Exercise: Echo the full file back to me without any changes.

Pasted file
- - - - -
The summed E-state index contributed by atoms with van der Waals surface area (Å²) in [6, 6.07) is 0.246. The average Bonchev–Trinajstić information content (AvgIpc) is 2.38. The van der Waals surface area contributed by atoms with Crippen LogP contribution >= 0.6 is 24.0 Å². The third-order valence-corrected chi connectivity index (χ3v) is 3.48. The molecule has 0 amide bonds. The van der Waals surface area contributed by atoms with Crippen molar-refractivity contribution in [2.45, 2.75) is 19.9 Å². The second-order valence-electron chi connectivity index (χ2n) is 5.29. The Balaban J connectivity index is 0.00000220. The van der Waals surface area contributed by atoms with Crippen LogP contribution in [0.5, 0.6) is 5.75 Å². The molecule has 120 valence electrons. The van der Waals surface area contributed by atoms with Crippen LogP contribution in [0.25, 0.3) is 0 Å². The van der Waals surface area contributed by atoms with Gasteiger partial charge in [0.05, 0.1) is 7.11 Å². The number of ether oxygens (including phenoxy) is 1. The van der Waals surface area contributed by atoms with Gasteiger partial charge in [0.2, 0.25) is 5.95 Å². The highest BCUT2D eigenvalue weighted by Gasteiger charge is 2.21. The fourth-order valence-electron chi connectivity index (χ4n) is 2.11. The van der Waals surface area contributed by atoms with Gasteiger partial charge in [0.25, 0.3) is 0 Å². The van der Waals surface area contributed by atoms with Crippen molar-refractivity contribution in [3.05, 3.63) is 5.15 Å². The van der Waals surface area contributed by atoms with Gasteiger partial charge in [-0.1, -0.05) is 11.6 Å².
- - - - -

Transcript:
The summed E-state index contributed by atoms with van der Waals surface area (Å²) in [6, 6.07) is 0.246. The average Bonchev–Trinajstić information content (AvgIpc) is 2.38. The van der Waals surface area contributed by atoms with Crippen LogP contribution >= 0.6 is 24.0 Å². The third-order valence-corrected chi connectivity index (χ3v) is 3.48. The molecule has 0 amide bonds. The van der Waals surface area contributed by atoms with Crippen molar-refractivity contribution in [2.45, 2.75) is 19.9 Å². The second-order valence-electron chi connectivity index (χ2n) is 5.29. The Balaban J connectivity index is 0.00000220. The van der Waals surface area contributed by atoms with Crippen LogP contribution in [0.5, 0.6) is 5.75 Å². The molecule has 120 valence electrons. The van der Waals surface area contributed by atoms with Crippen LogP contribution in [0.25, 0.3) is 0 Å². The van der Waals surface area contributed by atoms with Gasteiger partial charge in [0.05, 0.1) is 7.11 Å². The number of ether oxygens (including phenoxy) is 1. The van der Waals surface area contributed by atoms with Gasteiger partial charge in [0.2, 0.25) is 5.95 Å². The highest BCUT2D eigenvalue weighted by Gasteiger charge is 2.21. The fourth-order valence-electron chi connectivity index (χ4n) is 2.11. The van der Waals surface area contributed by atoms with Gasteiger partial charge in [0.25, 0.3) is 0 Å². The van der Waals surface area contributed by atoms with Crippen molar-refractivity contribution in [3.05, 3.63) is 5.15 Å². The van der Waals surface area contributed by atoms with Gasteiger partial charge in [-0.1, -0.05) is 11.6 Å².